The notes end up being far more organized than as if I had just put them chronologically into an empty text editor (though in a pinch, I may just write my notes in a tab delimited format and import them into a spreadsheet). Even if I never need to chronologically reverse sort or sort by category.
More importantly, when doing a research project, it serves as a checklist for what I need to do. Awhile back I wanted to track homicides in my city and so I started off with just name of victim, name of suspect, age, time of day, link to a news article, time of arrest, address, etc. Without a spreadsheet, you'd forget at least one of those details as you did your research in the traditional note taking fashion.
And when you make your model more complex: i.e. realize that you need to record time of arrest, charges filed, age of suspect, etc., the spreadsheet makes it easy to backtrack and fill your past data rows.
And when you realize you need to make your data model more complicated: the fact that a number of suspects could be implicated and charged for a single homicide, and face various charges, you are all ready to have your "notes" be put into a database.
And now that it's in a database, it's just a weekend of hacking to make a homicides website or a map.
The one advantage of spreadsheets is that most people know how to work with them. And with Google Docs, you get easy collaborative note-taking, plus some of the fancier features and effects (I find color-formatting empty/filled cells to be useful)
Sorry for harsh feedback, and feel free to disregard it if Dropbox users are not a significant portion of your target market.
You'll need to be very careful not to fall to the "applications that download additional code" rule there. This happened to Codea (http://twolivesleft.com/Codea/Talk/discussion/comment/14504#...), and afaik they still haven't managed to get their project sharing feature re-approved.
Otherwise a proper scripting language in a spreadsheet app on my iPad seems very promising. It would be also great if one could search public scripts of other users.
Think about it this way: most customers who will consider your app have already bought Numbers. So how is your app better than Numbers? Lua scripting sounds good, but it might not be enough. As for the rest of the page, your screenshots tell me very little about the app capabilities, while the "feature" descriptions are overly vague.
I will likely buy the app just hoping that it will work better (and faster) than Numbers, but I am not convinced - it feels like a die toss.
I am probably your target customer, so you might want to consider this.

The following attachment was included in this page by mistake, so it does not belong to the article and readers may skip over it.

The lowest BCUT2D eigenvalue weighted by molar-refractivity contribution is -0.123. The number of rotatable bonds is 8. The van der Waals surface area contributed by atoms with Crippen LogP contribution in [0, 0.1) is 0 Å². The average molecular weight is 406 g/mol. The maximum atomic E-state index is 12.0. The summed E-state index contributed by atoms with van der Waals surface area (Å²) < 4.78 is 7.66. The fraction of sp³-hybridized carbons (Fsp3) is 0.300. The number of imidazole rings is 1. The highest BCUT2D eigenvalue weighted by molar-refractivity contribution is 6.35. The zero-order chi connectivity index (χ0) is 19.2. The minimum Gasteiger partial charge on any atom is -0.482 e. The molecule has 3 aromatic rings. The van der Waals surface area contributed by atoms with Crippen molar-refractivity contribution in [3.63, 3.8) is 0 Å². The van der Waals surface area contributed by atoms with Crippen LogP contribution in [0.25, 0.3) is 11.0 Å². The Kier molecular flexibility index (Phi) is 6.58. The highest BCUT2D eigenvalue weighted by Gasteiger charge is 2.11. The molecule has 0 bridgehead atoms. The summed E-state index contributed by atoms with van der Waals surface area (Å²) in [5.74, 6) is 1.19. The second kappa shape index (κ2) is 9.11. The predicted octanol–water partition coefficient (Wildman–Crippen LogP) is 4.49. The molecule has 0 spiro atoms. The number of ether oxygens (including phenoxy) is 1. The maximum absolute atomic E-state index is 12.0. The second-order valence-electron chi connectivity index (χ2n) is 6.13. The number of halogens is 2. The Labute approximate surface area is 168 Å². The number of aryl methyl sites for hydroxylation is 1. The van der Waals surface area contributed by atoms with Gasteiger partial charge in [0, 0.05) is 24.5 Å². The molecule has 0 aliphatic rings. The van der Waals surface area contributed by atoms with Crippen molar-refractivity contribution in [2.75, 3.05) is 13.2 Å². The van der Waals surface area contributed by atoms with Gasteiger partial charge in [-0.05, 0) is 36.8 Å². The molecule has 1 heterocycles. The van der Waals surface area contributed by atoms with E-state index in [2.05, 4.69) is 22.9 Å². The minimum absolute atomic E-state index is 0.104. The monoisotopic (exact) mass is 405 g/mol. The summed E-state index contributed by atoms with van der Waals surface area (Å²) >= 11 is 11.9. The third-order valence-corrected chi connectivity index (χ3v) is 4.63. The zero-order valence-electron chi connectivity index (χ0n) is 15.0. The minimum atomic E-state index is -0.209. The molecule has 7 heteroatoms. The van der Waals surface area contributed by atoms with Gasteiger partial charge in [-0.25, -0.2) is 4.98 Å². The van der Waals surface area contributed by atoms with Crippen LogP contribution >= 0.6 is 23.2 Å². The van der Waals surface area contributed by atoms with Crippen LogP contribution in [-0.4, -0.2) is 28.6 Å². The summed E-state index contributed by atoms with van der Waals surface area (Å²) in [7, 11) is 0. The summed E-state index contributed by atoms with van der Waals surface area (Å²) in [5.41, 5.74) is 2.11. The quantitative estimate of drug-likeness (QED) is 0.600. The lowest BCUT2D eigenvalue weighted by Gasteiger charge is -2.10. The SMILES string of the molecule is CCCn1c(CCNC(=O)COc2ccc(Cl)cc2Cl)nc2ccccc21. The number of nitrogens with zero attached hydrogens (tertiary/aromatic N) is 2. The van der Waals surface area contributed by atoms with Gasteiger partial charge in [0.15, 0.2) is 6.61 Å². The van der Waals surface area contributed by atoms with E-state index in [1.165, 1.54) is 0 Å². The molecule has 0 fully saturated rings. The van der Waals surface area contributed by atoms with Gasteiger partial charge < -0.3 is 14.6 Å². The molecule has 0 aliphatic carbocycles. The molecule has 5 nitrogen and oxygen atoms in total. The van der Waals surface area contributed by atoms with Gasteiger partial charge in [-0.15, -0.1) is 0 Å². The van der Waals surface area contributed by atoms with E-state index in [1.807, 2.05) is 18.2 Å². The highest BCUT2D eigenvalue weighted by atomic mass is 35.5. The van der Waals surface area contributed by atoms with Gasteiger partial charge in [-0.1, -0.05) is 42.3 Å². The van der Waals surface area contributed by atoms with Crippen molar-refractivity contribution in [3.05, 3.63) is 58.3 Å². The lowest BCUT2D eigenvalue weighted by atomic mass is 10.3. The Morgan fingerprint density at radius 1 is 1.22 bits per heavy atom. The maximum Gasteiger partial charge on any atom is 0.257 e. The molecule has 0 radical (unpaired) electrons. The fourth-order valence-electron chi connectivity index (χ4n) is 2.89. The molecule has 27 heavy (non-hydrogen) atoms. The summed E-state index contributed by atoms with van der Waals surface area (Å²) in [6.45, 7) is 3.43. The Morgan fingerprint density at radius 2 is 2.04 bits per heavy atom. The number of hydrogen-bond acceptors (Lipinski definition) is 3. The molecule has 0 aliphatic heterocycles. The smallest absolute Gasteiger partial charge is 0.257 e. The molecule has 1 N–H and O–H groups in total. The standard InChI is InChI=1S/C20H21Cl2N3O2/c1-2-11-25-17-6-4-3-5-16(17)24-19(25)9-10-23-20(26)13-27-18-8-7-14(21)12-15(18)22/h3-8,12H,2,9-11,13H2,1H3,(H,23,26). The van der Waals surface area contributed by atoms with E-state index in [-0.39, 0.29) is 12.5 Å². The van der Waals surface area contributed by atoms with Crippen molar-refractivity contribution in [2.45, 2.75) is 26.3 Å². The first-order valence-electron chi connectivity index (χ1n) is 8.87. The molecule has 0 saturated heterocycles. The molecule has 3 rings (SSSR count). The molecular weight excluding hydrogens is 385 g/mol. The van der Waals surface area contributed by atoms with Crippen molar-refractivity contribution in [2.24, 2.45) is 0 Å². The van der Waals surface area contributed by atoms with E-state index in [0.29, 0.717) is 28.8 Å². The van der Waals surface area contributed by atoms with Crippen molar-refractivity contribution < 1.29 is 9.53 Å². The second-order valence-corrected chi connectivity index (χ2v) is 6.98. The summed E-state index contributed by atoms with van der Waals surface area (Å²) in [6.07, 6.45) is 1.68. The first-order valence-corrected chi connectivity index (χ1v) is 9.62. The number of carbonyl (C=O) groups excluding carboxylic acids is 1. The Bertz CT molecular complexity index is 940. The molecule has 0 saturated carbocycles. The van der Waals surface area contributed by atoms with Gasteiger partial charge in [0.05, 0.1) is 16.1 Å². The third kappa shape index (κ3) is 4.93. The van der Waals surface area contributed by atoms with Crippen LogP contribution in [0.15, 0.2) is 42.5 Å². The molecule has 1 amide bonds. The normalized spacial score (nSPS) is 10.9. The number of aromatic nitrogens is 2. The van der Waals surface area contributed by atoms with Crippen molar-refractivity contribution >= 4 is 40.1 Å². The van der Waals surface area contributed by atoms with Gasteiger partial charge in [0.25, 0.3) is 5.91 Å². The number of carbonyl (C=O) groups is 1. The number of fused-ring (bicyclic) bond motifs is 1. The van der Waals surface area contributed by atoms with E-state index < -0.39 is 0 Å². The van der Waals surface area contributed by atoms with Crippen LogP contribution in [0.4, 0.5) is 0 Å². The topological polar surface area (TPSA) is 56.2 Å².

For me I wouldn't consider switching from Numbers without cross platform (desktop/phone/tablet) availability of my data.
1. With the Lua script, can I call a web service or a web page to get an xml or or a json with data and load that response directly to a sheet?
2. How do I put a button or something to trigger a script?
3. Can I open one of your files from a web link? as in "Open in..."
With those 3 items I have a server controlled reporting app.
Either way putting it on a tablet will definitely help.
EDIT: I should say that I think a better spreadsheet is a really important and interesting thing to build.
Sorry, but without a way to bring data in or out this app looks unfinished.
It obviously should come soon, though, and my expectation would be to see it in a free update.
There's an XLS version as well (doesn't support the full panoply of features):
No reason to release the product without having the data hooks in place. We don't need more silos.
It's pretty awesome even if you don't do Excel-like things with it. Just having a spreadsheet to organize stuff is really handy on the ipad.
I'm going to give this app a try, it looks well put together.
The only problem is that I couldn't find a link to buy it from. Is it available yet?
Rather, I would love to see someone work on being able to seamlessly hook up various data sources in the background to Excel so that I can still use Excel as the UI while having a proper db in the background.
So a bit alpha to be charging for it, but please keep going.
Multiple cell selection isn't implemented in 1.0. We had to be choosy about what feature we supported in 1.0, as there are a lot of spreadsheet features people want. Specifying the cells in the formula by typing them out does work, however.
The crashes we'll fix. Thanks for the kind words, we'll keep at it.
I believe that downloading scripts/code and allowing users to enter scripts may still prohibited.
Take a look at Codea -- lets you develop Lua apps (game focus) entirely on the iPad and, when you're done, provides an open source harness for creating an App Store app.
What you can't do is load a Codea project from some random place online and just run it directly in Codea. (You can post code on a website and Codea folk can copy and paste it.)
I think a spreadsheet app that really figures out a solid way of working around the lack of a hardware keyboard might do well (e.g. allowing you to format cells as sliders or spinners or whatever so you don't need to key in values).
If you are interest in getting it reviewed in iPad.appstorm send me an email with a coupon code.
Then now that people are showing other spreadsheets suddenly we can hear the whiners: "But I need my Excel shortcuts" and "But I need my wide-screen to show all my Excel colums".
I'm pretty sure that should we live one day in a world dominated by iOS / Android and online HTML5 / iOS / Android / Google Docs spreadsheets (we're already kinda are in that one in the SMEs world that said), we'd still hear the cries of a few corporate drones (or MS astroturfers) telling us that Excel is the one and only spreadsheet preventing the planet from imploding.